Is Your Postman At Risk?

Is Your Postman At Risk?

After hearing of yet another report of a local postman being bitten, I want to try and explain why this is so common and help suggest some simple measures that can be put into place to ensure that postman and delivery people are not at risk when they enter your property.

A report in the news this week said that as many as 9 postmen in the UK every week (3000 in 2014) are victims of injuries caused by dogs. This is an increase of 8% over the past 12 months. Due to the recent changes to the Dangerous Dogs Act, owners can now be prosecuted if a dog is found to be dangerously out of control on private property, and this includes their home and gardens. In the eyes of the law, a dog does not have to bite to be deemed dangerous and therefore we must ensure safe access points for deliveries.

Territorial behaviour is usually only seen in familiar environments to the dog which it considers to be its territory. This includes the house, garden and in some cases the areas around the house, for example, pathways running alongside the property. The most likely motivation for territorial behaviour is fear and anxiety, as the function is fundamentally related to protection. Aggressive displays are also most likely to be exhibited towards things and people that are novel, unfamiliar or cause the dog fear.

Territorial behaviour is highly reinforcing each time the dog succeeds. This is why inappropriate behaviour directed towards the postman is so common i.e. most days, the postman arrives, the dog reacts and they then leave. The dog therefore believes that they have succeeded in removing the potential threat. If the dog is allowed to frequently exhibit territorial behaviour along boundaries such as fence lines or windows, the behaviour is likely to escalate. This is because the dog is often in a state of frustration as the perceived threat continues to return.

If your dog(s) displays any signs of problematic territorial behaviour, it is important to work on building their confidence and to change their behaviour using positive, reward based methods. Professional help is often required and so please contact me to seek advice.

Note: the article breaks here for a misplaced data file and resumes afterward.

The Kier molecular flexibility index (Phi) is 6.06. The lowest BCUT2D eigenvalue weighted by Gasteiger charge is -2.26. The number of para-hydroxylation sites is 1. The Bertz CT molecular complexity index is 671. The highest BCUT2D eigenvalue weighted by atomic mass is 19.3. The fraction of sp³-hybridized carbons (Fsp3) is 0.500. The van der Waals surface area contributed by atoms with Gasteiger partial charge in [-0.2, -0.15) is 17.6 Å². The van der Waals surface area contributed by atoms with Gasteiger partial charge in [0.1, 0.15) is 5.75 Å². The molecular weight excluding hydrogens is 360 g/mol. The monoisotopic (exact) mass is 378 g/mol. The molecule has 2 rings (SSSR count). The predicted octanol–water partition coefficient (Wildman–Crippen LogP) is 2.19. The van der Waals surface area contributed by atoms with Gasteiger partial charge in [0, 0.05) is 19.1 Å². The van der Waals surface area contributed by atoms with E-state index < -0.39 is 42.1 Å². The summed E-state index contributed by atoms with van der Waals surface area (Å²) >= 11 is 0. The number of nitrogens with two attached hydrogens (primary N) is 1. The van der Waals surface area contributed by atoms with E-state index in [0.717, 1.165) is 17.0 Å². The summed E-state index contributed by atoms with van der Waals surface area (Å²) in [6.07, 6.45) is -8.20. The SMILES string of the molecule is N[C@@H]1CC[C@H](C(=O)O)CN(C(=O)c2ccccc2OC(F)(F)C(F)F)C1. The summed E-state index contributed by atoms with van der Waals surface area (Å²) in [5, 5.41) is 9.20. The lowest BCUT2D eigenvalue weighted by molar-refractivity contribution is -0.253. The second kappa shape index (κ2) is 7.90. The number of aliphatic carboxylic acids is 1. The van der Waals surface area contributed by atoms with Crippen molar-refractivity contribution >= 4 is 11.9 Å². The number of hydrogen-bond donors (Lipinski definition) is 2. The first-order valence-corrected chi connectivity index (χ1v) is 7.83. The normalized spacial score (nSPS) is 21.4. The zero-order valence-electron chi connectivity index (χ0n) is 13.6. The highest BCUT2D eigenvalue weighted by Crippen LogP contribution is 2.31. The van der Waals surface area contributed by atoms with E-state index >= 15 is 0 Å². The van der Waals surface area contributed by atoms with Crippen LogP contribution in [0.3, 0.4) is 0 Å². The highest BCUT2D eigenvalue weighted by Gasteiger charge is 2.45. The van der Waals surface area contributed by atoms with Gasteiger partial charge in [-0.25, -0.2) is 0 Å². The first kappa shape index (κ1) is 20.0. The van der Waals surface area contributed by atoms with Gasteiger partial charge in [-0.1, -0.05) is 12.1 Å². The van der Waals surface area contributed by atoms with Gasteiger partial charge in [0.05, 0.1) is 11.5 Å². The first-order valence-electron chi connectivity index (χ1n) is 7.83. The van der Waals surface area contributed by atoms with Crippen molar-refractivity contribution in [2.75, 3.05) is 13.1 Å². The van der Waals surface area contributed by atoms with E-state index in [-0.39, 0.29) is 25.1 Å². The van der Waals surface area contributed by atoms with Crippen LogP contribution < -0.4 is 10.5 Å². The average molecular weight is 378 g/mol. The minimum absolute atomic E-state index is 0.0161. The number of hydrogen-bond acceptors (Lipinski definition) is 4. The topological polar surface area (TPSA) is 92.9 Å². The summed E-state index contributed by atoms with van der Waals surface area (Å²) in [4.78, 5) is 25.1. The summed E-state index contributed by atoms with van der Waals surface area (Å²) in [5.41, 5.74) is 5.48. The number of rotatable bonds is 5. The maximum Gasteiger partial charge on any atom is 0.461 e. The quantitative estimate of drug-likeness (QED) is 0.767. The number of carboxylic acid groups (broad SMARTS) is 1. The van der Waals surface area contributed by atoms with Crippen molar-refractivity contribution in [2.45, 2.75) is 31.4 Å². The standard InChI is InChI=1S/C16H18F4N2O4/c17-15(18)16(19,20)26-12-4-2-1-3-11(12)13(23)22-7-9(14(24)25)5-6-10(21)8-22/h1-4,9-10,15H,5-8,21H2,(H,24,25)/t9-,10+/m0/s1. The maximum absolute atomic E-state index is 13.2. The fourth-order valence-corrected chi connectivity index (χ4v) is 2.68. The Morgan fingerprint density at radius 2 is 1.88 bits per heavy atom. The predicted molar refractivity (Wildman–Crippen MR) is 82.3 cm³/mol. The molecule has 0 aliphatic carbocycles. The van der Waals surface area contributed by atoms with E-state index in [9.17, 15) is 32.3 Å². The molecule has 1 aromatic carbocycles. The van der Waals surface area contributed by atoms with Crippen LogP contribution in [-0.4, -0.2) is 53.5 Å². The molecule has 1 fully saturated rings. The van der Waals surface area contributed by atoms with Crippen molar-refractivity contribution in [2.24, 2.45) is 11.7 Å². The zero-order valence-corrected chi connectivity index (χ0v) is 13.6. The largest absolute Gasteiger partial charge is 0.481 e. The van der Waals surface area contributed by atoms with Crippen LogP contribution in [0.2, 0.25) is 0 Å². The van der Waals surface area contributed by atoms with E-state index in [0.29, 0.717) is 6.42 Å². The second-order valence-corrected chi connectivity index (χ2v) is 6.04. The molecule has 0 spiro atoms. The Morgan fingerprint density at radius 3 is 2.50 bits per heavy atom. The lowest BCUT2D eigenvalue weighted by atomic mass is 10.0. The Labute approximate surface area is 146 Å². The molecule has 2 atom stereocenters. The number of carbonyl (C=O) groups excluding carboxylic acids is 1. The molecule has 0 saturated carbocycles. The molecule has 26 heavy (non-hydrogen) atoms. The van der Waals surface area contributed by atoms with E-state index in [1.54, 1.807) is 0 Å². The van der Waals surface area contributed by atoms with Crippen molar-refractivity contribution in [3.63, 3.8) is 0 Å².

In every case, simple management will need to be put into place to reduce the immediate risks to postmen and delivery people:

  • Ensure that gates or entrance points to your house and garden are locked and alternative ways to deliver the post are provided, for example; outside post boxes. If you are likely to receive unfamiliar visitors, a notice should advise visitors that “Dogs Are Running Free” and an alternative way of contacting you should be provided, for example; a telephone number or intercom system. You can then go to greet the person once the dog(s) is safely secured.

  • Plan how you (and all the family members) can secure the dog(s) safely if you need to open the door to a delivery person. Examples include using a baby gate or securing the dog(s) in a separate room, ensuring a solid door is used if there is a risk that the dog will react through, or jump over a baby gate.

  • If you receive a lot of deliveries, for example, you run a business from home, look into a PO Box service that allows you to collect your mail from a local Royal Mail delivery office, instead of having it delivered (

  • If you know what time your postman usually arrives and don’t generally order many goods, place your dog(s) securely at the back of the house with the radio on until they have been. If you are usually at work when the postman comes, ensure the dog(s) is not left where it can see the postman approaching and leaving the house and ensure that they do not have direct access to the letter box where the post is delivered.

  • In many cases, territorial behaviour is more prominent in dogs that are receiving inadequate stimulation, as this can lead to an increased sensitivity and attention to external stimuli. It is therefore important to ensure your dog(s) is receiving sufficient physical and mental exercise when you are home and to try and provide alternative forms of stimulation such as activity feeders and search games in your absence.

  • It is very common in multi-dog households for one dog to trigger the other dogs when post or deliveries arrive. Try to work out which dog is most reactive and if possible, ensure that this dog is distracted or visually segregated when the postman or deliveries arrive*. This dog will then need to be referred for behavioural treatment. * The other dogs will still need to remain secured but the overall reaction should be reduced.

If you have any concerns about your dog(s) behaviour, please do not hesitate to contact me. For the full text and advice sheet on the recent changes to the Dangerous Dogs Act, please visit:

Featured Posts
Recent Posts


Training Workshops

Training and CPD

Behaviour Articles

"As you know I was rather sceptical of your training methods when we first sought your help. I now understand that if we had pursued a different course of a more confrontational type of training, there would have been a serious risk of her behaviour getting worse, not better!  Tilly has now turned away from being a nervous rescue dog, to becoming a delightful family pet. Mr and Mrs Bradshaw". 

  • Facebook Clean Grey

"I would have no hesitation in recommending Alison. Her knowledge, people skills and communication with all aspects has been brilliant."

Fiona Louise Wall BMVS BSC MRCVS

“We have had excellent feedback from our clients regarding Alison’s advice and care for their pets.  Her advice is practical, transparent and tailored to the individual animals welfare and client’s needs”. Catherine Meakin, BVSc MRCVS, Silverton Vets.